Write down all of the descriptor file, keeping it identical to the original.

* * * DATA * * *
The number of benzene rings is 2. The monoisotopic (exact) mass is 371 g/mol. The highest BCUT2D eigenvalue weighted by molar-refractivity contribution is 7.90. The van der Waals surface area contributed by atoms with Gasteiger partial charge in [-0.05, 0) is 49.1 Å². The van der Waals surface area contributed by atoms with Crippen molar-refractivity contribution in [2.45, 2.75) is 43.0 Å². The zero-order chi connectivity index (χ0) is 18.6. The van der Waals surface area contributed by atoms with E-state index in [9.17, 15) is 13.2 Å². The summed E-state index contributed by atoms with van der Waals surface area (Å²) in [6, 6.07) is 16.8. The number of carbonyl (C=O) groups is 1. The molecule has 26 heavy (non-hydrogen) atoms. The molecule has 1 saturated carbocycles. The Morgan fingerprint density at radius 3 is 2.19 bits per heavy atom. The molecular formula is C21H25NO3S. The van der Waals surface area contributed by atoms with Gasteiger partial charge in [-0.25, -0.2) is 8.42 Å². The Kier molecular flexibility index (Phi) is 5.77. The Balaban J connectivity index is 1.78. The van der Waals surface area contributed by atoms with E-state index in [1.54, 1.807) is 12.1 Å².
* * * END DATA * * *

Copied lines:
The number of benzene rings is 2. The monoisotopic (exact) mass is 371 g/mol. The highest BCUT2D eigenvalue weighted by molar-refractivity contribution is 7.90. The van der Waals surface area contributed by atoms with Gasteiger partial charge in [-0.05, 0) is 49.1 Å². The van der Waals surface area contributed by atoms with Crippen molar-refractivity contribution in [2.45, 2.75) is 43.0 Å². The zero-order chi connectivity index (χ0) is 18.6. The van der Waals surface area contributed by atoms with E-state index in [9.17, 15) is 13.2 Å². The summed E-state index contributed by atoms with van der Waals surface area (Å²) in [6, 6.07) is 16.8. The number of carbonyl (C=O) groups is 1. The molecule has 26 heavy (non-hydrogen) atoms. The molecule has 1 saturated carbocycles. The Morgan fingerprint density at radius 3 is 2.19 bits per heavy atom. The molecular formula is C21H25NO3S. The van der Waals surface area contributed by atoms with Gasteiger partial charge in [-0.25, -0.2) is 8.42 Å². The Kier molecular flexibility index (Phi) is 5.77. The Balaban J connectivity index is 1.78. The van der Waals surface area contributed by atoms with E-state index in [1.54, 1.807) is 12.1 Å².